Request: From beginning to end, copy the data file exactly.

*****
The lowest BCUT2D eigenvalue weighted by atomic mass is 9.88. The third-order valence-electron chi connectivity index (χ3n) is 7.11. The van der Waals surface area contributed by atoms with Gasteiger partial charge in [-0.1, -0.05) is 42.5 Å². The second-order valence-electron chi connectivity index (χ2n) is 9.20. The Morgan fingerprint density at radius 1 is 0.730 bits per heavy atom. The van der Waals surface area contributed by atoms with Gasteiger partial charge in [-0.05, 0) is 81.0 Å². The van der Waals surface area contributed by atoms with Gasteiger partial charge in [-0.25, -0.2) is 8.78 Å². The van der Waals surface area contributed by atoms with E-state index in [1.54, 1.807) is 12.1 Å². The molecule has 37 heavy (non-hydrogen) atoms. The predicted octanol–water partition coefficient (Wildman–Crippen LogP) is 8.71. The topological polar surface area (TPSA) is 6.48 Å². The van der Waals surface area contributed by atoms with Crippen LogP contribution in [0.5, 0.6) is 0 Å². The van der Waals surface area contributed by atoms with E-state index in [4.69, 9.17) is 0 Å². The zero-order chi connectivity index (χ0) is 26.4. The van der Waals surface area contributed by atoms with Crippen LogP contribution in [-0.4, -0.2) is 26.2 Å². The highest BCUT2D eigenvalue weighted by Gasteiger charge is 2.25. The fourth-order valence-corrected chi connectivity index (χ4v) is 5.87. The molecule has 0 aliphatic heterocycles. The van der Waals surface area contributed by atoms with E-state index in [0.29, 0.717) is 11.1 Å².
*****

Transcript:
The lowest BCUT2D eigenvalue weighted by atomic mass is 9.88. The third-order valence-electron chi connectivity index (χ3n) is 7.11. The van der Waals surface area contributed by atoms with Gasteiger partial charge in [-0.1, -0.05) is 42.5 Å². The second-order valence-electron chi connectivity index (χ2n) is 9.20. The Morgan fingerprint density at radius 1 is 0.730 bits per heavy atom. The van der Waals surface area contributed by atoms with Gasteiger partial charge in [-0.05, 0) is 81.0 Å². The van der Waals surface area contributed by atoms with Gasteiger partial charge in [-0.25, -0.2) is 8.78 Å². The van der Waals surface area contributed by atoms with E-state index in [1.54, 1.807) is 12.1 Å². The molecule has 37 heavy (non-hydrogen) atoms. The predicted octanol–water partition coefficient (Wildman–Crippen LogP) is 8.71. The topological polar surface area (TPSA) is 6.48 Å². The van der Waals surface area contributed by atoms with Crippen LogP contribution in [0.5, 0.6) is 0 Å². The van der Waals surface area contributed by atoms with E-state index in [4.69, 9.17) is 0 Å². The zero-order chi connectivity index (χ0) is 26.4. The van der Waals surface area contributed by atoms with Crippen LogP contribution in [-0.4, -0.2) is 26.2 Å². The highest BCUT2D eigenvalue weighted by Gasteiger charge is 2.25. The fourth-order valence-corrected chi connectivity index (χ4v) is 5.87. The molecule has 0 aliphatic heterocycles. The van der Waals surface area contributed by atoms with E-state index in [0.29, 0.717) is 11.1 Å².